Music file-swapping network Napster inched closer to being reborn as alegitimate, paid service Monday when it announced a preliminary settlementof a class-action lawsuit filed by songwriters and music publishers.
Napster said it agreed to pay US$26 million to the National MusicPublishers’ Association (NMPA) and other groups, and an additional $10million as an advance against future royalties.
Chief Judge Marilyn Hall Patel of the U.S. District Court for the NorthernDistrict of California must still approve the settlement.
NMPA president and chief executive officer Edward P. Murphy said Napster’swillingness to “pay fair compensation to creators and copyright owners forpast and future uses of musical compositions on its service led to aproposal that songwriters and music publishers can embrace.”
Help from Congress
Both sides cited the assistance of several members of Congress– including Senate Judiciary Committee chairman Patrick Leahy (D-Vermont) and Orrin Hatch (R-Utah) — in helping craft the settlement.
“We are pleased to have secured such an important element in creating ournew service, one that will benefit songwriters, artists and consumersalike,” said Napster chief executive officer Konrad Hilbers.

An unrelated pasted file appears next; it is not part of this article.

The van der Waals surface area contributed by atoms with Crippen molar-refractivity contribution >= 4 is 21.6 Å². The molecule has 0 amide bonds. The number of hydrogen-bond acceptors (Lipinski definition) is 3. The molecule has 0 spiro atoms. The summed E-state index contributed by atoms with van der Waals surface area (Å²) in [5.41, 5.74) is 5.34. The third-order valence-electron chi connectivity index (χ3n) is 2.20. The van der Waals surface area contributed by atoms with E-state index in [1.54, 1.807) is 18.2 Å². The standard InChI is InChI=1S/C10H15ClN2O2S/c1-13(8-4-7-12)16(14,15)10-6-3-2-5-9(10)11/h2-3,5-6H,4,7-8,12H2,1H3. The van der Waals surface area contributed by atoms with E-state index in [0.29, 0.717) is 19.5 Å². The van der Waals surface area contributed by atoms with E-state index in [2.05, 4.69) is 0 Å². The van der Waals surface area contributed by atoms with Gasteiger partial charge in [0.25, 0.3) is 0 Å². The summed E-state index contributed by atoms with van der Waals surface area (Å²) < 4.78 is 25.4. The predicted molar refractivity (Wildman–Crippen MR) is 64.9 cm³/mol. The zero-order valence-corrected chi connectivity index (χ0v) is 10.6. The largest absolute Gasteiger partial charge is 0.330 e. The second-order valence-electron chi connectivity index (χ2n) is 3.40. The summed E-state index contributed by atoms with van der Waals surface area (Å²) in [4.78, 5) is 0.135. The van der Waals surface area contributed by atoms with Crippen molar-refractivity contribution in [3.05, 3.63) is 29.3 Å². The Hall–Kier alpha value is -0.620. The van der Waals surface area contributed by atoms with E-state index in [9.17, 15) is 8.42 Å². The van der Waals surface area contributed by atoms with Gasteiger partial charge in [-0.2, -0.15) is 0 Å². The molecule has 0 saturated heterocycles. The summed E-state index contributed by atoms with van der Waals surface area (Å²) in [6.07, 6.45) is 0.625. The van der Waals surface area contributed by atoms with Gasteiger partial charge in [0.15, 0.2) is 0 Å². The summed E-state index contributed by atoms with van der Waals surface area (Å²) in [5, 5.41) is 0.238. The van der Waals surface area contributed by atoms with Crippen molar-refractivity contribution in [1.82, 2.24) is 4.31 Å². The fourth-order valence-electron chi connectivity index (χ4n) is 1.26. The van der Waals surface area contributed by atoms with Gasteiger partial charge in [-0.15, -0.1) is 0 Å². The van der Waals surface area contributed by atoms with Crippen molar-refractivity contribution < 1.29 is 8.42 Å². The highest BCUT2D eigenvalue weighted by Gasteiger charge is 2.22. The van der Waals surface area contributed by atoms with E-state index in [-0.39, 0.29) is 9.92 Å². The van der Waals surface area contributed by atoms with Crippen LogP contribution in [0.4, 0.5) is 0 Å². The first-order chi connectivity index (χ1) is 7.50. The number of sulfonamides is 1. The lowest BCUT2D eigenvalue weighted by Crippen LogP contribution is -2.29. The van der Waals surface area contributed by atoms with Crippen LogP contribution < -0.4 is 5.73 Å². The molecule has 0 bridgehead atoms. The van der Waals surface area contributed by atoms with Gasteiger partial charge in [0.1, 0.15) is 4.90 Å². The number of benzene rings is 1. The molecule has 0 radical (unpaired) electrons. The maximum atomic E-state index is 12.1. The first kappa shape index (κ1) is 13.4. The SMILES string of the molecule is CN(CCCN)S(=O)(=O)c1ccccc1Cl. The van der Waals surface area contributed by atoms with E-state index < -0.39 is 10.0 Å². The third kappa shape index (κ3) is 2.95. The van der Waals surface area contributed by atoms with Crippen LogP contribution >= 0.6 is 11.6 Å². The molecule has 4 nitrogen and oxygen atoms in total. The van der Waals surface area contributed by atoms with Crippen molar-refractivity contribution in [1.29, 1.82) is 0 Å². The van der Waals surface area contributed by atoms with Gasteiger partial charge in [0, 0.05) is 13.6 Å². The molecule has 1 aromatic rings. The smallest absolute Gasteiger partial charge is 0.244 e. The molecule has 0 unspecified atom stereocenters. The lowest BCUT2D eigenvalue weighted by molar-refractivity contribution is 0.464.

Hilbers also said that the agreement “marks a huge stepping stone” for Napster in its efforts to build a digital music marketplace.
Under the deal, the Harry Fox Agency, a subsidiary of the NMPA, willhandle licensing and royalty distribution. Harry Fox will also monitor Napster’s compliance with the license terms.
“This settlement, which only a few weeks ago seemed a near-impossibility,will hopefully lead to immediate and unprecedented growth in the licenseduse of music on the Internet,” said George David Weiss, a member of theSongwriters Guild of America, another plaintiff in the suit.
Back in Business?
If approved by the court, the Napster settlement could pave the way forNapster to come out of dormancy.
The swapping site has been shut down by court order since early this yearand has already missed an expected mid-summer launch for itssubscription-based service.
Napster has already signed a partnership with MusicNet, giving it accessto independent recordings and music from European labels.
In July, Napster hired Hilbers, then an executive with Bertelsmann AG, to become its new chairman, a move that analysts said wouldhelp pave the way for record-industry deals.
Napster might find it difficult to regain its former popularity,which peaked early this year just before legal entanglements forced thenetwork to be curtailed and then shut down. Even so, there are signs that the public is warming to the idea of paying to download digital music.
Jupiter Media Metrix reported in July that 59 percent of online music buyers are willing to pay a monthly fee to belong to a subscription digital music service, though most said they would demand top-level service in exchangefor their payments.